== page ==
Guess what SA's biggest prejudice is (Hint: it's not race or gender)
And fattism is the worst form of discrimination, experts say
South Africans are even more fattist than they are racist and sexist.
Research released to mark World Obesity Day on Thursday shows that nearly all adults (89%) believe people with obesity are viewed negatively because of their weight.
More than eight in 10 adults (84%) believe people are likely to discriminate against someone who is overweight. This is higher than discrimination for sexual orientation (78%), ethnic background (75%) and gender (55%).
The findings show that people with obesity experience stigma and discrimination in all aspects of their lives. Three in five adults living with obesity have felt judged because of their weight in clothes shops or in social situations, and about half have felt judged in healthcare settings (52%) and gyms (44%).
Nearly one in three people with obesity have felt judged online because of their weight.
Professor Carel le Roux, who graduated from the University of Pretoria and heads the obesity working group at Imperial College London, said: “If there is one country in the world that understands how wrong discrimination is then it is South Africa.
“Moreover, South Africans have always shown themselves willing to take on the big questions of our time and to right the wrongs of the past. Here is another opportunity for South Africa to be the moral compass of the world and to end weight stigma.”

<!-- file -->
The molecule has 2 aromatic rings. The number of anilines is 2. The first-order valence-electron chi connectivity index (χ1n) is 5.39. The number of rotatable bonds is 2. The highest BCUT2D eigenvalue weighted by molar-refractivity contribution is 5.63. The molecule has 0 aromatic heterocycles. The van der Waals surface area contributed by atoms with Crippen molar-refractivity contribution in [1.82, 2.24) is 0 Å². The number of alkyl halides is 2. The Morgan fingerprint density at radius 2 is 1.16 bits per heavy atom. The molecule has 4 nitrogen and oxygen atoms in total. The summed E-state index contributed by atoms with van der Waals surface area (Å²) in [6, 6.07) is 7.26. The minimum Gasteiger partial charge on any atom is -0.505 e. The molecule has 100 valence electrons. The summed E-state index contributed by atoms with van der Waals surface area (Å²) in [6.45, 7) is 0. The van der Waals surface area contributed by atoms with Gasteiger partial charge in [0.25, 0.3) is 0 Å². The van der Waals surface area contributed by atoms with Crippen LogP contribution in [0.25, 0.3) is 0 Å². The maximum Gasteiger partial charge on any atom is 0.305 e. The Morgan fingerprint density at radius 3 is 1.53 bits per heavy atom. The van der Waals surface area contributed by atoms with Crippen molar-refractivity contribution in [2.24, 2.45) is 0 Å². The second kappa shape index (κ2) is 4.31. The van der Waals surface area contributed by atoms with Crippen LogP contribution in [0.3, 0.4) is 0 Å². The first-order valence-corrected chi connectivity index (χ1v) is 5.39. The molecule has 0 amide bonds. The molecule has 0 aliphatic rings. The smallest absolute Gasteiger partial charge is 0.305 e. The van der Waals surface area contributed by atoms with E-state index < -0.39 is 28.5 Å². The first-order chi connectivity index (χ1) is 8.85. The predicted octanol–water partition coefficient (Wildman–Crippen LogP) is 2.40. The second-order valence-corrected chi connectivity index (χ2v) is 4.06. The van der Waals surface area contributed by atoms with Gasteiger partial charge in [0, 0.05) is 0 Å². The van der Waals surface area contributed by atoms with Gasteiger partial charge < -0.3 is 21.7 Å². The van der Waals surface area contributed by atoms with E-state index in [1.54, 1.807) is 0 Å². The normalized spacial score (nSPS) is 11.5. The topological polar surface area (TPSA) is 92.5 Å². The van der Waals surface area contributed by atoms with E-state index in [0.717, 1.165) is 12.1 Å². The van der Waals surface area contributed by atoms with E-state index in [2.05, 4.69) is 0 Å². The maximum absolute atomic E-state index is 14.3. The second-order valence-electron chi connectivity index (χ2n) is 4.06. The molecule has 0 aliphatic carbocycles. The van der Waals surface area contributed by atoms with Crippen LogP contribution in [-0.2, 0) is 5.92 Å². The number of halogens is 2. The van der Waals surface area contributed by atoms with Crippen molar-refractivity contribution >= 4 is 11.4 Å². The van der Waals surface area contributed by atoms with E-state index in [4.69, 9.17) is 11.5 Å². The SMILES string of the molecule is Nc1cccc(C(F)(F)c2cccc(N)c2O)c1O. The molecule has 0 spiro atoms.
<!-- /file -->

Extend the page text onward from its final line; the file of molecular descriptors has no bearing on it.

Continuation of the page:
The stigma attached to obesity is the focus of this year’s World Obesity Day, launched in 2015 by the World Obesity Foundation, which said the media had a key role to play.
The foundation’s research found more than half of SA adults think the news media (55%) and popular media (62%), such as TV and magazines, worsen the public’s opinion of people with obesity.
“We are calling on all media outlets to end their use of stigmatising language and imagery and instead portray obesity in a fair, accurate and informative manner,” said the foundation.
It also published a report – based on research published in Clinical Obesity – highlighting the prevalence of negative images and language used when reporting on obesity in online media.
SA media were found to be among the world’s most stigmatising, based on the images used to accompany articles about obesity.
Federation CEO Johanna Ralston said: “Weight discrimination is rife across the world. It’s time this ended. People are being blamed for obesity, but decades of public health research show that obesity is complex and there are multiple causes. Stigmatising obesity undermines people’s health and makes it harder to seek support.
“This World Obesity Day we’re calling on the media to reshape the narrative around obesity and for social media companies to clamp down on weight abuse online. Changing the narrative around diseases and conditions can transform public perceptions and improve quality of life and outcomes for patients.”